Flu off the Handle

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Flu off the Handle

Photo By Alexandra Dobesh

Photo By Alexandra Dobesh

Photo By Alexandra Dobesh

Alexandra Dobesh, Staff Writer

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513,212  influenza tests. 83,450 positive results. 37 child deaths. All of these, reported by the CDC, add up to one of the worst flu seasons the U.S. has seen in a long time.

According to the CDC, flu season lasts from October to March and is most severe from December to March. Influenza spreads more in the winter because everyone is indoors more. People are closer together and touch more objects that have germs on them such as light switches and doorknobs.

Students and teachers are constantly around people during the school day, allowing germs to spread rapidly. When a contaminated student comes to school, they put everyone at risk by bringing their germs into the building and giving them the opportunity to spread. A simple cough or sneeze can pass the illness on to one of their peers.

“I have students come in everyday that say ‘I had a fever of 101 this morning, but I had to take a test,’ or ‘I was throwing up this morning, but I had to take a test,’” school nurse Jamie Matson said. “Because of that, they come to school and infect everybody.”

According to the Department of Health and Human Services, from Oct. 1st to Jan. 13th there have been just over 3800 positive flu tests in Nebraska, and 85% of those cases have been Influenza A. In the week of Jan. 7 alone, there were 963 positive influenza tests and 440 people were hospitalized. As of Jan. 13, there were 21 deaths in Nebraska On Tuesday, Jan. 23, the first child died from influenza in Nebraska.  

The flu typically comes on very fast and lasts five to seven days. As stated by the CDC, common symptoms are a fever that lasts three to four days, chills, severe muscle aches and fatigue. It can also cause chest pain and vomiting.

“I had never felt that sick before,” sophomore Mackenzie Guinotte said. “I felt really hot because of my fever, was achy, had bad headaches and was overall just miserable. The worst part was that I couldn’t even walk 10 feet without getting nauseous.”

There is no cure for influenza, only symptomatic relief. Medications such as Ibuprofen or Tylenol can reduce the fever and relieve muscle aches.  If you get to a doctor within the first 48 hours, they can put you on Tamiflu. This medication does not get rid of influenza but can reduce the symptoms or the length of time that you have the disease. It is important to stay home, rest and drink lots of fluids.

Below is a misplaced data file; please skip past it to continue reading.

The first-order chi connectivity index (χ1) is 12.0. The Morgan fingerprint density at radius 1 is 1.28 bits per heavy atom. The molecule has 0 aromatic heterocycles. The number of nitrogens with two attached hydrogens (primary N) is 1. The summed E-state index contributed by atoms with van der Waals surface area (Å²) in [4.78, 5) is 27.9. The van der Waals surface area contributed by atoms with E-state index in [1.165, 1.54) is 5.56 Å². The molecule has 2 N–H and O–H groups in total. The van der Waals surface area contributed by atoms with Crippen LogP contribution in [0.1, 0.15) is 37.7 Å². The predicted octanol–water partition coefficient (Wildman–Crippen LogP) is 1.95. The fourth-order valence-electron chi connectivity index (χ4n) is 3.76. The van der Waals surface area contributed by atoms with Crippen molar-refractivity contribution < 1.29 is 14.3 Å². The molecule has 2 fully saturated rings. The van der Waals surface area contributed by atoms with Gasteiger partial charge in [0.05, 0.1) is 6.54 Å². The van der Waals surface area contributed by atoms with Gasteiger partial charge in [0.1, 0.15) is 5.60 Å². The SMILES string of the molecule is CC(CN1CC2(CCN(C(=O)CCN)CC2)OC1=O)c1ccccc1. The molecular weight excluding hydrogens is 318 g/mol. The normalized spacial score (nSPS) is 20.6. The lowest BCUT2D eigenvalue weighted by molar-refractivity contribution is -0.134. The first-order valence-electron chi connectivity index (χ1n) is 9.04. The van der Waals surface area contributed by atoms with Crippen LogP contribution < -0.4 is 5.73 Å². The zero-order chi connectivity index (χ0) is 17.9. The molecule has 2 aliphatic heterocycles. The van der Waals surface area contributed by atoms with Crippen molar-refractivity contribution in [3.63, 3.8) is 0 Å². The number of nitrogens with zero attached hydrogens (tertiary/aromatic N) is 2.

According to the CDC, among those who get the influenza vaccine, the risk of getting the flu is reduced 40-60%. The virus that goes into the vaccine is typically grown in a chicken egg. It replicates, gets purified and then a dead virus is injected into the body. The vaccine is quadrivalent, meaning it provides protection for four different strains of the flu.

The vaccine’s purpose is to prepare your body to fight the flu. Each virus has different proteins. By injecting a dead version of the virus, your body can recognize the proteins and be prepared to fight the flu. If you get the flu, but had the vaccine, the vaccine should lessen the symptoms and/or the amount of time you are sick because your body will recognise the virus’s proteins and have a better response to it.

“Older people have a weaker immune system response than younger people, so they are at a higher risk,” Nebraska Methodist Hospital doctor Andrew Coughlin said. “Getting the vaccine and having a strong response in your immune system will produce good results.”

The vaccine is not a 100% guarantee though.

The influenza virus can take on genetic changes very rapidly. The vaccine seems to protect better against Influenza B and H1N1, a strain of Influenza A. It does not protect as well against H3N2, another strain of Influenza A, because that one changes more rapidly.

Elderly people above the age of 65, children under 5 and especially those under 2, pregnant women and people with health problems such as asthma or heart disease are at especially high risk of getting the flu and having it become severe.

“It’s not a matter of how it gets worse, it’s a matter of who it hits worst,” Coughlin said. “Everybody has different immune systems.”

If you’re extremely weak, get worse after three to four days instead of better or receive no relief from general medication, you should consider going to the hospital. Clinic doctors will also tell you if you need to be hospitalized.

The main way to keep yourself healthy is to keep your hands clean. Wash your hands when you touch items in public places, after you use the restroom, and before you eat. Stay away from people who are sick, and if you are infected stay at home and rest.

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